Archive for February, 2011

What tastes better than ice cream or sno-cones?

Monday, February 28th, 2011

My five year old grandson would quickly give his answer – kale. 

Yes, K-A-L-E

His daddy says that he prepares Laciniato kale which is also called black kale, Tuscan kale or dinosaur kale.  Could it be the name “dinosaur” that sways my grandson?  He astounds me with the dinosaur facts that he can relate.  This cultivar of kale is sweeter and has a more delicate taste than curly kale.

Daddy prepares it with some garlic and a little olive oil.

I decided the reluctant-to-eat-kale grandma needed to explore the attributes of this vegetable so off I went to the internet.

I learned that kale has more iron and calcium than any other vegetable.  It is an excellent source of beta carotene.  It is high in vitamin C, vitamin E, vitamin K, folate, potassium and fiber.  Hm, sounds like a good reason to give kale a chance.

I found a recipe on the Food Network from Bobby Flay for Sauteed Kale.  It is quick and easy to prepare.

Ingredients:

1 1/2 pounds of kale, coarsely chopped  – allow to sit for at least 5 minutes

3 tablespoons olive oil      

2 cloves garlic, finely chopped

1/2 cup vegetable stock or water                 

salt and pepper

2 tablespoons red wine vinegar or balsamic vinegar

Directions:

Heat olive oil in a large saucepan over medium-high heat.  Add the garlic and cook until soft, but not colored.  Raise heat to high, add the stock and kale and toss to combine.  Cover and cook for 5 minutes.  Remove cover and continue to cook, stirring until all the liquid has evaporated.  Season with salt and pepper to taste and add vinegar.  4 Servings.

Hey, that was good – better than sno cones.  No comment about ice cream.

I did find another kale recipe that I’ll be trying.  It uses Italian sausage, cannellini beans, tomatoes and kale.  Now that really sounds good.

In my internet search I came upon an amusing story.  A mother was trying to convince her children to eat kale so she told them that it was National Kale Day.  (Perhaps there is such.  I didn’t check.)  She said that to celebrate the day they would have kale for dinner.  She related to them a history of kale throughout the ages – from the Romans to modern day.  And they ate kale – or at least tried it.  A creative mom.

Grandma is now on the kale band wagon.

Thanks for stopping by.   I’m getting ready for a road trip to visit grandchildren.  More on that in a few days.

Hum that tune

Friday, February 25th, 2011

My eight year old granddaughter introduced us to a new game.  She is a big fan of all things American Girl so this game might have come from the magazine or one of the American Girl books.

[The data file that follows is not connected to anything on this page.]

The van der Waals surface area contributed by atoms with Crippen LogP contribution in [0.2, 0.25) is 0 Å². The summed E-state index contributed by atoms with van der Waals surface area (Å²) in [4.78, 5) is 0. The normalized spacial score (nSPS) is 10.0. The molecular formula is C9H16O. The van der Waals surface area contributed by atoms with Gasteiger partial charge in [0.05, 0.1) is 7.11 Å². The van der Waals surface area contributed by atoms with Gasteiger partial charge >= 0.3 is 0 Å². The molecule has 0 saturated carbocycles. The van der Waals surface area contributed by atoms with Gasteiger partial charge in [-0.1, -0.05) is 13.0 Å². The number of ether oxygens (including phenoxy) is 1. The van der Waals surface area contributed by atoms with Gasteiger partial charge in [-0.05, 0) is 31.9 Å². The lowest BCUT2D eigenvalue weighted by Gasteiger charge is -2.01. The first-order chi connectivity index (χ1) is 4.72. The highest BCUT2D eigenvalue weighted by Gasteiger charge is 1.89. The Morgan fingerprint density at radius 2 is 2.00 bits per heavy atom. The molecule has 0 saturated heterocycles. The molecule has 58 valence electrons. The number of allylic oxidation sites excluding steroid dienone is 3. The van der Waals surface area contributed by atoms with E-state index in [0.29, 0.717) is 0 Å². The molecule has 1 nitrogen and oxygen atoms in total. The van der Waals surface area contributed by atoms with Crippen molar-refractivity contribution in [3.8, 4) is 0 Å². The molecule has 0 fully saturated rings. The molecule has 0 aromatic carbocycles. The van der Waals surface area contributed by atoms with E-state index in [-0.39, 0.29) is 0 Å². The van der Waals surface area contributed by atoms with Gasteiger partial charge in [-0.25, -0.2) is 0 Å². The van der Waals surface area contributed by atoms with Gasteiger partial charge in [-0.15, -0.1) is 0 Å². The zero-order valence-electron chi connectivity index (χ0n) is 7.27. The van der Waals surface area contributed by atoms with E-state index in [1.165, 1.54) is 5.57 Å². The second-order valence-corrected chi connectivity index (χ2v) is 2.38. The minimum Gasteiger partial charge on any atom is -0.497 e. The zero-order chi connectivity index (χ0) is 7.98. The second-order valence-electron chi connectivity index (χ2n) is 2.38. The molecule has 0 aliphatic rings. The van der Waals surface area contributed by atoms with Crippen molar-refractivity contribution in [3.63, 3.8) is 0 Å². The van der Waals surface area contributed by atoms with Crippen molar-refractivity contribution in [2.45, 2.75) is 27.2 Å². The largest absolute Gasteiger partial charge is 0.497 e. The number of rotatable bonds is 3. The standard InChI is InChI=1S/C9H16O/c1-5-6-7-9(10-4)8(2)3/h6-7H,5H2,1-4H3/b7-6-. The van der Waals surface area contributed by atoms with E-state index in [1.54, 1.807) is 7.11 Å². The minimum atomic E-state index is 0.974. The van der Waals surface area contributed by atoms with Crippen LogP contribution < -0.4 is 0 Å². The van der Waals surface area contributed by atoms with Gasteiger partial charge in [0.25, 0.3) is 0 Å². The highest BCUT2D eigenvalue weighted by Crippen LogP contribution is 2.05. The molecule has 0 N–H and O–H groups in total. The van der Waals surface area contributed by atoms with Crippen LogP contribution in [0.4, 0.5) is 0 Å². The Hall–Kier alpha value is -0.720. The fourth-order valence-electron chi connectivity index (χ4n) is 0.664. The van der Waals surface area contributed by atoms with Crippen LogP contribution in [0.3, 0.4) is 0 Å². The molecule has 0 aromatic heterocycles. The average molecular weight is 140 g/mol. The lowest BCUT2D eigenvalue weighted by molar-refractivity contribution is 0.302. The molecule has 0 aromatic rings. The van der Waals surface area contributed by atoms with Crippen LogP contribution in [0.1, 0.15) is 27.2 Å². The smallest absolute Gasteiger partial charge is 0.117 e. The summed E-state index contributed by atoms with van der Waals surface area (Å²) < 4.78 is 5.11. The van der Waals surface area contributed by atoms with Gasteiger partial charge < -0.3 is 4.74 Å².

To prepare the game, she cut up a sheet of paper into rectangles about 2 inches by one inch in size.  On one side of the rectangle she placed a sticker so the writing on the other side wouldn’t show through.

On the reverse side of each slip of paper she wrote the name of a children’s song:  Mary Had a Little Lamb, Wheels on the Bus, Baa Baa Black Sheep, I’m a Little Teapot, the theme from Batman (well, most were children’s songs), Farmer in the Dell, London Bridge, Twinkle, Twinkle, Little Star, ABC song and Over the River and through the Woods.  At Christmas time she adds Christmas carols also. 

The slips of paper are put on a paper plate with the sticker side up.  To play the game, a participant takes a slip of paper and reads the song title.  Then he/she must hum the song.  No singing, no words, just humming the melody of the song.  Others then try to guess the name of the song that is being hummed.

The first time I played the game, I drew the title, I’m a little teapot.  Boy, my hum rendition of that tune was not at all recognizable.  Try it.  How did you do?

Everyone has a turn.  We have no prizes, but we do have lots of laughs at some of the melodies that we hear being hummed.

It’s easy; it’s fun.  Give it a try.

Over the river and through the woods

Monday, February 21st, 2011

Do you remember singing “Over the river and through the woods to Grandmother’s house we go?”  We used to sing this with the boys when they were young and we were going to Grandma’s for Thanksgiving or Christmas.

My grandchildren who live three hours away are going over the river to come to visit me for the weekend.  It will be fun.

When they pull into the driveway, my 5 year old grandson always  jumps out of the car and asks, “did the Easter Bunny come?”   I realize that Easter is about two months away, but I’ll answer, “Of course.  Let’s go look for eggs.”  These two grandchildren don’t visit me at Easter so I started a tradition of having EB (our name for the Easter Bunny) hid eggs when they come whether it be February or July.  A trip to Grandma’s means an egg hunt.